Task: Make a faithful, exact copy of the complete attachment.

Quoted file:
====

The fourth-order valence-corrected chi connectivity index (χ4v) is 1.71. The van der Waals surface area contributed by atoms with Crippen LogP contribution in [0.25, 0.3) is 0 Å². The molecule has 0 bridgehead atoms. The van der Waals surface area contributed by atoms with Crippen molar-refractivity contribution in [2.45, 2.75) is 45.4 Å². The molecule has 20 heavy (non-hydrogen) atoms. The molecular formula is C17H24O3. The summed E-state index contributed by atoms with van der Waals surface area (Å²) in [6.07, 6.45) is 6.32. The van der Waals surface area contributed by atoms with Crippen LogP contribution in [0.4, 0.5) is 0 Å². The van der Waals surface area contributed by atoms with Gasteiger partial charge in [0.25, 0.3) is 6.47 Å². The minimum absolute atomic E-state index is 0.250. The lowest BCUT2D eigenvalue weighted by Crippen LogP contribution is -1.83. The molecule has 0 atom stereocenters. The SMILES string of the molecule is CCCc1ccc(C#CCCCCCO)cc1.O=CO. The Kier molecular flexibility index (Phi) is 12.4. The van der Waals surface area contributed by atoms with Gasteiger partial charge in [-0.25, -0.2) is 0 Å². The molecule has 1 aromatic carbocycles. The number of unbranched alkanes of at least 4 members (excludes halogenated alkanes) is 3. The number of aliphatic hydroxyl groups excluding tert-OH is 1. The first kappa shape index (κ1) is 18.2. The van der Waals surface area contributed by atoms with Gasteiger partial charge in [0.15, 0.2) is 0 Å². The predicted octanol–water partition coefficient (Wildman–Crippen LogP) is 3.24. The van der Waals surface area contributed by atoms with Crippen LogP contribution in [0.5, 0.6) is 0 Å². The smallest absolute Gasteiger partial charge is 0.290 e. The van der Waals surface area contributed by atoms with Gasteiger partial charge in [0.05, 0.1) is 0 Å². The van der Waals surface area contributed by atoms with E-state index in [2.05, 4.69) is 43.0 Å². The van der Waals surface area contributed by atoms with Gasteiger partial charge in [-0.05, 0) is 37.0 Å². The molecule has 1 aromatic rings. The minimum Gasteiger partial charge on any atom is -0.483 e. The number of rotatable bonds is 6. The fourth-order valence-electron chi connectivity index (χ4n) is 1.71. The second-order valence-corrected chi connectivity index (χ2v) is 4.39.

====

The fourth-order valence-corrected chi connectivity index (χ4v) is 1.71. The van der Waals surface area contributed by atoms with Crippen LogP contribution in [0.25, 0.3) is 0 Å². The molecule has 0 bridgehead atoms. The van der Waals surface area contributed by atoms with Crippen molar-refractivity contribution in [2.45, 2.75) is 45.4 Å². The molecule has 20 heavy (non-hydrogen) atoms. The molecular formula is C17H24O3. The summed E-state index contributed by atoms with van der Waals surface area (Å²) in [6.07, 6.45) is 6.32. The van der Waals surface area contributed by atoms with Crippen LogP contribution in [0.4, 0.5) is 0 Å². The van der Waals surface area contributed by atoms with Gasteiger partial charge in [0.25, 0.3) is 6.47 Å². The minimum absolute atomic E-state index is 0.250. The lowest BCUT2D eigenvalue weighted by Crippen LogP contribution is -1.83. The molecule has 0 atom stereocenters. The SMILES string of the molecule is CCCc1ccc(C#CCCCCCO)cc1.O=CO. The Kier molecular flexibility index (Phi) is 12.4. The van der Waals surface area contributed by atoms with Gasteiger partial charge in [-0.25, -0.2) is 0 Å². The molecule has 1 aromatic carbocycles. The number of unbranched alkanes of at least 4 members (excludes halogenated alkanes) is 3. The number of aliphatic hydroxyl groups excluding tert-OH is 1. The first kappa shape index (κ1) is 18.2. The van der Waals surface area contributed by atoms with Gasteiger partial charge in [0.15, 0.2) is 0 Å². The predicted octanol–water partition coefficient (Wildman–Crippen LogP) is 3.24. The van der Waals surface area contributed by atoms with Crippen LogP contribution in [0.5, 0.6) is 0 Å². The smallest absolute Gasteiger partial charge is 0.290 e. The van der Waals surface area contributed by atoms with Gasteiger partial charge in [0.05, 0.1) is 0 Å². The van der Waals surface area contributed by atoms with E-state index in [2.05, 4.69) is 43.0 Å². The van der Waals surface area contributed by atoms with Gasteiger partial charge in [-0.05, 0) is 37.0 Å². The molecule has 1 aromatic rings. The minimum Gasteiger partial charge on any atom is -0.483 e. The number of rotatable bonds is 6. The fourth-order valence-electron chi connectivity index (χ4n) is 1.71. The second-order valence-corrected chi connectivity index (χ2v) is 4.39.